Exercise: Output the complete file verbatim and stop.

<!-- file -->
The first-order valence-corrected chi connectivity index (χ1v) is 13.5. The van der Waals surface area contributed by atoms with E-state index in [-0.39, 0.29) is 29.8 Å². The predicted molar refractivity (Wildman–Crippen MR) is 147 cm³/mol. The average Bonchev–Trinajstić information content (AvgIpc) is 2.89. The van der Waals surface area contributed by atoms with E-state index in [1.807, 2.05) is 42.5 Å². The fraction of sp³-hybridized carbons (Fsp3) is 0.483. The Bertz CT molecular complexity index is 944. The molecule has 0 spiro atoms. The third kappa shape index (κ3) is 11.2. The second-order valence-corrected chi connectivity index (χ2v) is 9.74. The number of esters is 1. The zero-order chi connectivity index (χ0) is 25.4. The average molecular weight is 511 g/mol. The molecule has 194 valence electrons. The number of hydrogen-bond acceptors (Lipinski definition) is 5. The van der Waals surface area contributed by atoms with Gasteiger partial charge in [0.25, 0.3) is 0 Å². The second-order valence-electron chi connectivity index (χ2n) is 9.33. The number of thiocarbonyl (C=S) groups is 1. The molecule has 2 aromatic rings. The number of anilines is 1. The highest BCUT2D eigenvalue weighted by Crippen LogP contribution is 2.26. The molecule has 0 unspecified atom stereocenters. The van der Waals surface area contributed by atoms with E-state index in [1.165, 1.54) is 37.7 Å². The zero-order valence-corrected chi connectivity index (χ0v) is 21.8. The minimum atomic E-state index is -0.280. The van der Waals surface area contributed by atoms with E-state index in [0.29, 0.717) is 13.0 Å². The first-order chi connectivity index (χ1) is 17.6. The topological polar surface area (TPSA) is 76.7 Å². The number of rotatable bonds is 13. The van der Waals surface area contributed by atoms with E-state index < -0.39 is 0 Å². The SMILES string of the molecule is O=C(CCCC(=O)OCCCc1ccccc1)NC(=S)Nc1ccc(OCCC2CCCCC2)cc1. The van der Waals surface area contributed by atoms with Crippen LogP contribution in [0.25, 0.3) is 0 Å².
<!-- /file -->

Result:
The first-order valence-corrected chi connectivity index (χ1v) is 13.5. The van der Waals surface area contributed by atoms with E-state index in [-0.39, 0.29) is 29.8 Å². The predicted molar refractivity (Wildman–Crippen MR) is 147 cm³/mol. The average Bonchev–Trinajstić information content (AvgIpc) is 2.89. The van der Waals surface area contributed by atoms with E-state index in [1.807, 2.05) is 42.5 Å². The fraction of sp³-hybridized carbons (Fsp3) is 0.483. The Bertz CT molecular complexity index is 944. The molecule has 0 spiro atoms. The third kappa shape index (κ3) is 11.2. The second-order valence-corrected chi connectivity index (χ2v) is 9.74. The number of esters is 1. The zero-order chi connectivity index (χ0) is 25.4. The average molecular weight is 511 g/mol. The molecule has 194 valence electrons. The number of hydrogen-bond acceptors (Lipinski definition) is 5. The van der Waals surface area contributed by atoms with Gasteiger partial charge in [0.25, 0.3) is 0 Å². The second-order valence-electron chi connectivity index (χ2n) is 9.33. The number of thiocarbonyl (C=S) groups is 1. The molecule has 2 aromatic rings. The number of anilines is 1. The highest BCUT2D eigenvalue weighted by Crippen LogP contribution is 2.26. The molecule has 0 unspecified atom stereocenters. The van der Waals surface area contributed by atoms with E-state index in [1.165, 1.54) is 37.7 Å². The zero-order valence-corrected chi connectivity index (χ0v) is 21.8. The minimum atomic E-state index is -0.280. The van der Waals surface area contributed by atoms with E-state index in [0.29, 0.717) is 13.0 Å². The first-order chi connectivity index (χ1) is 17.6. The topological polar surface area (TPSA) is 76.7 Å². The number of rotatable bonds is 13. The van der Waals surface area contributed by atoms with E-state index < -0.39 is 0 Å². The SMILES string of the molecule is O=C(CCCC(=O)OCCCc1ccccc1)NC(=S)Nc1ccc(OCCC2CCCCC2)cc1. The van der Waals surface area contributed by atoms with Crippen LogP contribution in [0.25, 0.3) is 0 Å².